Of course, this is not black and white, its a difficult line to tow. I know in theory I would love to reserve my art only to those who will value it enough to spend on it, but 2 years out of school with few major opportunities to express myself, I’m going to want to take any and every opportunity, paid or not. After all, this contradicts the advice to always show your work, no matter where, no matter for who, it only matters that you do what you love. It seems to me it’s a division between a community goal and the individual goal. By saying no to an unpaid “internship” with a company that will provide little artistic/academic/administrative/etc merit I make a statement for the theatre community. As quoted in the first article, the excuse “some industries would go broke if they had to pay for interns! – if that’s true, then maybe some places deserve to go out of business” However perhaps the opportunity would help me, and assist my individual career path. Unbeknownst to me, there is data showing that that is no longer a strong incentive:
Admittedly this is a broad graph, and I could not locate any data for theatre internships specifically, however I would not be surprised if it reflected similar numbers. After all, neither my internship, nor my friend’s at Lookingglass had any artistic component, despite our future plans. We would most likely need to go through the exact same process as those who didn’t have an internship.
So what does this mean for us seniors about to be released into a world full of companies trying to take advantage of free art? I think it’s important to know your rights and what is required of all companies. They need to be challenged if they are trying to abuse an already broken system. By saying no we empower the arts, we demand more. And if they refuse, say no. If they don’t refuse, make promises, and then fall through, they must be held accountable. Know that people have sought legal action before and won, cases are mentioned in the first article. I’ll leave you with the ending quote from Linda Essig:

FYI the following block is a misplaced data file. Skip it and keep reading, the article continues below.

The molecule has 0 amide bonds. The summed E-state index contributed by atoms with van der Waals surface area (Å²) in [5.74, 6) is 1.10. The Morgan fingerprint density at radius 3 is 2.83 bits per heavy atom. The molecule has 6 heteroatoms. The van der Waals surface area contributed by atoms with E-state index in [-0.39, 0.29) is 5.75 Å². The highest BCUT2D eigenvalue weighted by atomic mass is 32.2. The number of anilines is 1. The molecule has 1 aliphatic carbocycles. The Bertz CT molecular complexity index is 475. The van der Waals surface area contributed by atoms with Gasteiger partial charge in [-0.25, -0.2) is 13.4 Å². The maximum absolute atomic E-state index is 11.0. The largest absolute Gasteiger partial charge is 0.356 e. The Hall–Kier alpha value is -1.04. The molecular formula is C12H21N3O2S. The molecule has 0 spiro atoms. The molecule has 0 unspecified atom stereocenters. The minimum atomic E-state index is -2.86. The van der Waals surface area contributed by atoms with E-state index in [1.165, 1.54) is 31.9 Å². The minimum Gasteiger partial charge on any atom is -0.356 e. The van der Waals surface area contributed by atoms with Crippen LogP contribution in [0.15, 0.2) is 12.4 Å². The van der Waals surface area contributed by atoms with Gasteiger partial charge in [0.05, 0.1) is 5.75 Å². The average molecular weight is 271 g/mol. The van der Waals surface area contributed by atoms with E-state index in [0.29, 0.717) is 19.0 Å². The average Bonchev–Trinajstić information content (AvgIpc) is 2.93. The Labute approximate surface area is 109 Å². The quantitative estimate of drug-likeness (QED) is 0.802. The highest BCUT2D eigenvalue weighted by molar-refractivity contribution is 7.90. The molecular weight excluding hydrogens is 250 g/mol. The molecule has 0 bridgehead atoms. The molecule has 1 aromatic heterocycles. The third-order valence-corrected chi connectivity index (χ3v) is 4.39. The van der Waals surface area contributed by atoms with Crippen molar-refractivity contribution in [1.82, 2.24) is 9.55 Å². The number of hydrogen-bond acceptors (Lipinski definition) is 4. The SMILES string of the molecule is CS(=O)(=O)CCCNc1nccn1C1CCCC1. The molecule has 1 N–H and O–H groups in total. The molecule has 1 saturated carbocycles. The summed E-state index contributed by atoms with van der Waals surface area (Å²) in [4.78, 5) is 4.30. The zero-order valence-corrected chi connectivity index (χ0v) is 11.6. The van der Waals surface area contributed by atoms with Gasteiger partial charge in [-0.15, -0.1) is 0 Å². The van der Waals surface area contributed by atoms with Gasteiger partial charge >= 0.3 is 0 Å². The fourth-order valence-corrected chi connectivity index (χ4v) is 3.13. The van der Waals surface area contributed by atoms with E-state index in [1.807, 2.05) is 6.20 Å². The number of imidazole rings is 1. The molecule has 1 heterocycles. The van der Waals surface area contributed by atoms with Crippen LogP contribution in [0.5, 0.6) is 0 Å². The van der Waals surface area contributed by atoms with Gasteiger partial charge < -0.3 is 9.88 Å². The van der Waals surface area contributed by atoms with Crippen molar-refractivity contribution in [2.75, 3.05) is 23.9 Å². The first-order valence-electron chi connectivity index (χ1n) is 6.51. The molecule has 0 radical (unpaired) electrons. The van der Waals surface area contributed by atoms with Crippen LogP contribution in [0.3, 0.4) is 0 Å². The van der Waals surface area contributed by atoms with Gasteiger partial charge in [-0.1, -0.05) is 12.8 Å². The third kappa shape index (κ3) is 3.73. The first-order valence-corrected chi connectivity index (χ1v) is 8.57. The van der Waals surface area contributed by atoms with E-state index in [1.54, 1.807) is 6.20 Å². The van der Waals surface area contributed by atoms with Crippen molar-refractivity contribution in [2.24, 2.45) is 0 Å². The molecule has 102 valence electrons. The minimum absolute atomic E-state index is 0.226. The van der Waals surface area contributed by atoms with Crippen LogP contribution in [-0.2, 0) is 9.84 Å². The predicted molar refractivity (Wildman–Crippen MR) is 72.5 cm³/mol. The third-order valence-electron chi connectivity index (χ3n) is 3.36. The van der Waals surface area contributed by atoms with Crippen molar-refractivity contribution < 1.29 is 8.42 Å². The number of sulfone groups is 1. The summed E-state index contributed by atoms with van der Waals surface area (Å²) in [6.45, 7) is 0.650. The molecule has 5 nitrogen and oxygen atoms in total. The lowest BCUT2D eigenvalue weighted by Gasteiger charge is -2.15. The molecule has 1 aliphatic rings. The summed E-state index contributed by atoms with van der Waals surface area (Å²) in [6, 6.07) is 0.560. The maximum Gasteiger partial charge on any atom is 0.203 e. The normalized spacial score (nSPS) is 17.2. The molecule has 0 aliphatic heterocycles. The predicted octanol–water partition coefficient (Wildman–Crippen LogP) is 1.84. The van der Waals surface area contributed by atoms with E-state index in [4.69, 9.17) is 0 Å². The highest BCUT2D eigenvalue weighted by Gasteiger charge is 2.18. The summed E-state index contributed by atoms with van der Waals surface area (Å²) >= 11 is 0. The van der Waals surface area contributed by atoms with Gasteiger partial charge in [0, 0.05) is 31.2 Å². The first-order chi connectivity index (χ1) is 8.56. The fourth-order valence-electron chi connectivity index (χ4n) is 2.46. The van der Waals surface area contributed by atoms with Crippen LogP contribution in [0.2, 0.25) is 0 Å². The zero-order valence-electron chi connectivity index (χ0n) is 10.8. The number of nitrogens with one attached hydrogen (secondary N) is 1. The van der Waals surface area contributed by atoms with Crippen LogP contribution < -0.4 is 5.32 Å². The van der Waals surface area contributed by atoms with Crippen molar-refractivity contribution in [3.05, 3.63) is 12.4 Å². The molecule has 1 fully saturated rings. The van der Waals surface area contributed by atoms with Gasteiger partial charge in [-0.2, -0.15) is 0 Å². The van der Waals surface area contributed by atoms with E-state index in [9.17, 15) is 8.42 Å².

No, I will not make your donut commercial for free; no, I will not play at your restaurant “for the exposure;” no, you cannot have my painting to hang in your home because your “important” friends will see it; no, I will not paint your set “for the experience.”What I will do is accept a slightly below market wage because I’m still in school and you’ll get what you pay for; yes, I will play at your restaurant for one night if you provide dinner for my family of six beforehand; yes, I will loan my painting to you for a fixed period of time if I am invited to the cocktail party to meet your important friends; yes, I will paint your set with you so that you can train me on a specialized technique with which I am unfamiliar. Or, yes! I will gift my talents to you with generosity and an open heart because I love you, your cause, or your work. But no, I will not make your donut commercial for free.
PS – I’d be curious if anyone would like to share their internship stories, and if they meet the pleasantly and surprisingly specific rules.